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Cost of doing business still too high – JMEA

Published:Friday | June 28, 2019 | 12:30 AMChristopher Serju/Gleaner Writer

The high cost of doing business in Jamaica continues to be a major hindrance to local operators and is a matter of major concern to the Jamaica Manufacturers and Exporters’ Association (JMEA), its deputy vice -president, David Martin, acknowledged on Wednesday.

Martin used a tour of Trade Winds Citrus Limited’s farm, factory and nursery in Bog Walk, St Catherine, to voice his discontent, despite some signs of progress.

“The struggle continues as evidenced by the anaemic growth rates we have had for the last 16 quarters. The private sector, broadly defined, has been challenged to step up, invest and grow the country. We at the JMEA – and I speak on behalf of all manufacturers and exporters – believe we could do much more if we were not hindered by the exorbitant cost of doing business on this island,” he declared.

While applauding the gains made on the macroeconomy under successive People’s National Party and Jamaica Labour Party administrations with the guidance of the International Monetary Fund, which have resulted in dramatically lower interest rates and greater access to capital, Martin said the growth rate remained dismal.


“The one and half per cent growth that we’re getting is so small. Jamaica needs to be five or six per cent, and even if we had 16 straight quarters annualised at five, six per cent, trust me, this country would look completely different in the space of five to 10 years. You’d be shocked,” he told The Gleaner.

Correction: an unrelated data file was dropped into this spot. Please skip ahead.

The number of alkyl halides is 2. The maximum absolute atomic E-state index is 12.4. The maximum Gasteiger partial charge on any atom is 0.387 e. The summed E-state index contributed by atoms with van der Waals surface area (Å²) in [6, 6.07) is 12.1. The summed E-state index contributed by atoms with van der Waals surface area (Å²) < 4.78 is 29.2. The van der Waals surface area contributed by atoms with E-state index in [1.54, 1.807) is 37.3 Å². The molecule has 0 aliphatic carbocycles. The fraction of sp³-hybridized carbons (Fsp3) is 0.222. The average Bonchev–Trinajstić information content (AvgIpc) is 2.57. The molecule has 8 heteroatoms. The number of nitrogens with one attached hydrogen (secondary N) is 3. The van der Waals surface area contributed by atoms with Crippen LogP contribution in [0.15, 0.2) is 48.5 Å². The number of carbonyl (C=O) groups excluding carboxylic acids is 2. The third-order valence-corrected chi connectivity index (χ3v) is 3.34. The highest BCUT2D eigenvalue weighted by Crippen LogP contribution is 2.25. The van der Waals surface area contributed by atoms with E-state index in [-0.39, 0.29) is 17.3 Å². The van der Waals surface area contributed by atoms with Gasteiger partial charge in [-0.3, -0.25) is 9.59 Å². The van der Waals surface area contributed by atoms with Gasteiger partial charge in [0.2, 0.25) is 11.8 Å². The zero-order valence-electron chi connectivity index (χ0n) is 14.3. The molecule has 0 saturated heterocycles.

Among the hindrances Martin pointed out was high energy costs, pointing out that Jamaica’s electricity price is one of the highest in the world.

“As a matter of interest, we rank among the top 10 countries that have high electricity rates. At US$0.24 per kilowatt-hour, many energy intensive opportunities are closed to us,” he said.

The JMEA deputy vice-president added that according to statistics from the latest Doing Business Report, Jamaica’s cost of exports was the highest in the region. "We are approximately 65 per cent higher than the Latin America and the Caribbean average,” he pointed out.

"For these reasons, Jamaica has lost billions of dollars in potential investments because of the inefficient government bureaucracy and our micro, small and medium enterprises suffer the most," he lamented.